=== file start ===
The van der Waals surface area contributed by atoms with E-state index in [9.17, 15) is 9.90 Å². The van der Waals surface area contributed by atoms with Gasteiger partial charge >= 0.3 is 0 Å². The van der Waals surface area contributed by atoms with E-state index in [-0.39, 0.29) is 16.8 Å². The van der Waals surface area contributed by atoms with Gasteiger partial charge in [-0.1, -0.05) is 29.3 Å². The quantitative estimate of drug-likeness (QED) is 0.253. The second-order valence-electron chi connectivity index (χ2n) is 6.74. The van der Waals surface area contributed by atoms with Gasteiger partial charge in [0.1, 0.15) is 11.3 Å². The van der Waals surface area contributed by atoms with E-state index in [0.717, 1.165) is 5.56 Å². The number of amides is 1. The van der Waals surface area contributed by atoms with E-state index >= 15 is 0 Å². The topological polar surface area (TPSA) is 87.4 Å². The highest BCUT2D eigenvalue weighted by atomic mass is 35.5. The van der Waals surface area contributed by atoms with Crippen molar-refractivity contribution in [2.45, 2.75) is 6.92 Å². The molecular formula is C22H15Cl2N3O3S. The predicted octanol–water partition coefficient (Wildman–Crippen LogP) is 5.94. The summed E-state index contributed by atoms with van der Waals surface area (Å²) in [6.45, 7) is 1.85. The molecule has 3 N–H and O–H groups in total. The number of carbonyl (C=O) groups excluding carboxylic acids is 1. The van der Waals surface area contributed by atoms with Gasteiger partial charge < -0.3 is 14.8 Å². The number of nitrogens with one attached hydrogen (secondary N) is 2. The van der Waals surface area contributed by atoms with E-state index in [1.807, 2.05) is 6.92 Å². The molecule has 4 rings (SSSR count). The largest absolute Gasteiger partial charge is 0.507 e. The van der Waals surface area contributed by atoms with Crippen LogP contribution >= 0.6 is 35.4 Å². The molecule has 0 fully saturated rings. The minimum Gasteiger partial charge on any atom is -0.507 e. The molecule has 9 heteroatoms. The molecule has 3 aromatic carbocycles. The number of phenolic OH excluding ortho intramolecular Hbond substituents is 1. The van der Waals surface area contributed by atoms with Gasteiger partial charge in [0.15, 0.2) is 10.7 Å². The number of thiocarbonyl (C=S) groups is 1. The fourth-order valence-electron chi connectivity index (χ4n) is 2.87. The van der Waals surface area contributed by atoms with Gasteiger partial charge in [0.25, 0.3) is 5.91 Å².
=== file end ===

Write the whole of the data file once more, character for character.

The van der Waals surface area contributed by atoms with E-state index in [9.17, 15) is 9.90 Å². The van der Waals surface area contributed by atoms with Gasteiger partial charge >= 0.3 is 0 Å². The van der Waals surface area contributed by atoms with E-state index in [-0.39, 0.29) is 16.8 Å². The van der Waals surface area contributed by atoms with Gasteiger partial charge in [-0.1, -0.05) is 29.3 Å². The quantitative estimate of drug-likeness (QED) is 0.253. The second-order valence-electron chi connectivity index (χ2n) is 6.74. The van der Waals surface area contributed by atoms with Gasteiger partial charge in [0.1, 0.15) is 11.3 Å². The van der Waals surface area contributed by atoms with E-state index in [0.717, 1.165) is 5.56 Å². The number of amides is 1. The van der Waals surface area contributed by atoms with E-state index >= 15 is 0 Å². The topological polar surface area (TPSA) is 87.4 Å². The highest BCUT2D eigenvalue weighted by atomic mass is 35.5. The van der Waals surface area contributed by atoms with Crippen molar-refractivity contribution in [2.45, 2.75) is 6.92 Å². The molecular formula is C22H15Cl2N3O3S. The predicted octanol–water partition coefficient (Wildman–Crippen LogP) is 5.94. The summed E-state index contributed by atoms with van der Waals surface area (Å²) in [6.45, 7) is 1.85. The molecule has 3 N–H and O–H groups in total. The number of carbonyl (C=O) groups excluding carboxylic acids is 1. The van der Waals surface area contributed by atoms with Gasteiger partial charge < -0.3 is 14.8 Å². The number of nitrogens with one attached hydrogen (secondary N) is 2. The van der Waals surface area contributed by atoms with E-state index in [1.807, 2.05) is 6.92 Å². The molecule has 4 rings (SSSR count). The largest absolute Gasteiger partial charge is 0.507 e. The van der Waals surface area contributed by atoms with Crippen LogP contribution >= 0.6 is 35.4 Å². The molecule has 0 fully saturated rings. The minimum Gasteiger partial charge on any atom is -0.507 e. The molecule has 9 heteroatoms. The molecule has 3 aromatic carbocycles. The number of phenolic OH excluding ortho intramolecular Hbond substituents is 1. The van der Waals surface area contributed by atoms with Gasteiger partial charge in [0.15, 0.2) is 10.7 Å². The number of thiocarbonyl (C=S) groups is 1. The fourth-order valence-electron chi connectivity index (χ4n) is 2.87. The van der Waals surface area contributed by atoms with Gasteiger partial charge in [0.25, 0.3) is 5.91 Å².